Local councils are barred from marketing their services to other public or private sector bodies. The legislation forbidding trading is based on the belief that it would be unfair to private companies if, for example, councils were able to offer IT services to another council or housing management services to a property company. The unfairness stems from such factors as the absence of risk in a council compared to a company and sources of cheaper finance open to councils.The introduction last year of Best Value where councils are required to continually improve their services has provoked challenges to the trading ban. Sir Jeremy Beecham, chair of the Local Government Association, said that local authorities must be free to compete on a properly regulated basis for all services including work outside their own boundaries. He argued that the process of competing for outside work in itself constitutes a form of market testing and would show just how competitive local authority service provision could be. The private sector are free to do this and he said that it is unjust to deny local authority service providers the same opportunity.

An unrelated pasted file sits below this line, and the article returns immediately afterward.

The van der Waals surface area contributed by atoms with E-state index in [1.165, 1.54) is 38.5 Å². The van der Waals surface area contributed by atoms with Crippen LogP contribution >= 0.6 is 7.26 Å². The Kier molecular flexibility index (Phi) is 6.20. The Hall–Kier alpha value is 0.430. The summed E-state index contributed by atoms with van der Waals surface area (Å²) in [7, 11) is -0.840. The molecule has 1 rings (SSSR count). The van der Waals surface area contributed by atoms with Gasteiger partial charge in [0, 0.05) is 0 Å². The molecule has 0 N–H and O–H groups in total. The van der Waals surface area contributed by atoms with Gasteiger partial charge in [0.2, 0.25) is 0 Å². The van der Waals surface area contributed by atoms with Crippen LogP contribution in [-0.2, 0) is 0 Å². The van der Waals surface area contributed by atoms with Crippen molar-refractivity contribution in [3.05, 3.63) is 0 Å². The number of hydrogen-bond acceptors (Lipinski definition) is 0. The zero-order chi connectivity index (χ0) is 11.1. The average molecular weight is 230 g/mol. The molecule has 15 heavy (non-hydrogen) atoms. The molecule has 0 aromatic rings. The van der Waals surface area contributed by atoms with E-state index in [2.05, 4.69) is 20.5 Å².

A local government white paper is due to be published at the end of July and this will present the opportunity for introducing the power to trade for profit. The pleading so far has been one sided in favour of councils and it remains to be seen how the debate will develop.